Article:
First, it's a 720p set; which is fine for under 50” and more than six feet away; but the 720p sets don’t get the best features. For example, this model has no video processor, only the most basic scaler, and a mediocre response time of 8ms (thats full on/ full off, not grey to grey; which means nothing to a non video guy, but it's about half the speed you want).
If "mom and dad" have an A/V receiver (stereo receiver with video inputs and outputs) with HDMI, and a video processor( and they don't watch a lot of sports) this isn’t a problem; but given this is their first HDTV, I bet they don’t have an AV receiver with HDMI, and I can't imagine my Dad going without golf and football (actually my dad specifically LOVES his HDTV. He's a gadget lover, though he can never figure the things out).
So, first step, borrow an HD-DVD or Blu-Ray player from a friend… and borrow a friend who actually knows what they are doing with setting up a TV; and get a setup disc (they're about $25).
Now, make sure it's using the right cables, and looks good when properly set up with an HD source. Then make sure it looks at least acceptable with an SD source.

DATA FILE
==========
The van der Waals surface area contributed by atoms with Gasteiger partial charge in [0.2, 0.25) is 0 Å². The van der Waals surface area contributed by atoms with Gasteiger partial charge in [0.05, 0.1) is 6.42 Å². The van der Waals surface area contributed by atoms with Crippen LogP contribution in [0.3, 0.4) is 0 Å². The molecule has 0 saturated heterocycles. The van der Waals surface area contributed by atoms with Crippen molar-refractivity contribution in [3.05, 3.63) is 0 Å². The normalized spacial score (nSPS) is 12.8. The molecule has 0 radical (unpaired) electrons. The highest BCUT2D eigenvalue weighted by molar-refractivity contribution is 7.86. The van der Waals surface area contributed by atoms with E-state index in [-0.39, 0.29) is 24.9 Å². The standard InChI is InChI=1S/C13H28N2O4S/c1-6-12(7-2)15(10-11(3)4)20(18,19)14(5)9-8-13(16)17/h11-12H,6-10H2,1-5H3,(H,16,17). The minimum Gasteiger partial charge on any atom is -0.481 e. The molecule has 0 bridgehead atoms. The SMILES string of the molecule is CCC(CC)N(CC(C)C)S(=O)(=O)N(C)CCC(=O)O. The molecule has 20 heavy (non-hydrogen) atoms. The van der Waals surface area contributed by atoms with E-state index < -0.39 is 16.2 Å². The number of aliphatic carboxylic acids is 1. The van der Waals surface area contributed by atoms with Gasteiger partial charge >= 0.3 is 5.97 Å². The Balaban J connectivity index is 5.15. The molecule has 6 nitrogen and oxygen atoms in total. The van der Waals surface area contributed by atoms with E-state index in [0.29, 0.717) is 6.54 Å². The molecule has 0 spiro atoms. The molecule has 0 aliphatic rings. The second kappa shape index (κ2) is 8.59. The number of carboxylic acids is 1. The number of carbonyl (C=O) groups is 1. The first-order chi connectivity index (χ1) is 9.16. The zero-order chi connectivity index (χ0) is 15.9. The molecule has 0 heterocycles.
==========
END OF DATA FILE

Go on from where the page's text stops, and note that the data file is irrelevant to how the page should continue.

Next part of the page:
If not, then "mom and dad" went too cheap. Thankfully, they probably bought it at Costco, and they have the worlds best return policy. Spend a couple hundred more and get something that advertises one of the following keywords:
- Silicon Optics
- Bravia (Sony has several revisions of Bravia, you want the XBR2)
If they're stuck with the TV they've got; they probably need to upgrade their stereo anyway; and you can get an AV receiver from Onkyo that has Faroudja DCDi for $500, or HQV Reon processing for about a grand. At that point, if the TV can just act as a monitor for the video processor, you can get away with a cheaper TV.
Of course they'll be better off if they just buy a Sharp, Panasonic, Hitachi, Sony, Mitsubishi, or Pioneer in the first place; preferably a 1080p set. It’ll be a few hundred more, but the quality difference will definitely be noticeable.
Okay so "mom and dad" are sorted, what about the guy who says "It's just a scam anyway. they'll just be changing things constantly, theres a format war, and I'm just going to wait until it settles down". Or there's the guy who says, "Ahhh, I've just got a small apartment, I'll never see a difference anyway".
Yes, you will see a difference...
The difference is startling on even a 24” TV (the smallest set you can get in 1080p). In fact, HD video at 1080p on a small screen has an almost 3D quality to it, because the individual pixels are so small and sharp, with such high contrast and vivid colors (and again, I'll go into more on why later in the post).
Now, if you have a good upconverting DVD player (one that takes a 480i signal and uses image processing to interpolate up to 720p or 1080i/p); you can get something that looks great out of a standard DVD. Though it's not too close to real HD quality, and it doesn't pop in near 3d like true HD does; it's certainly more than enough to satisfy most people.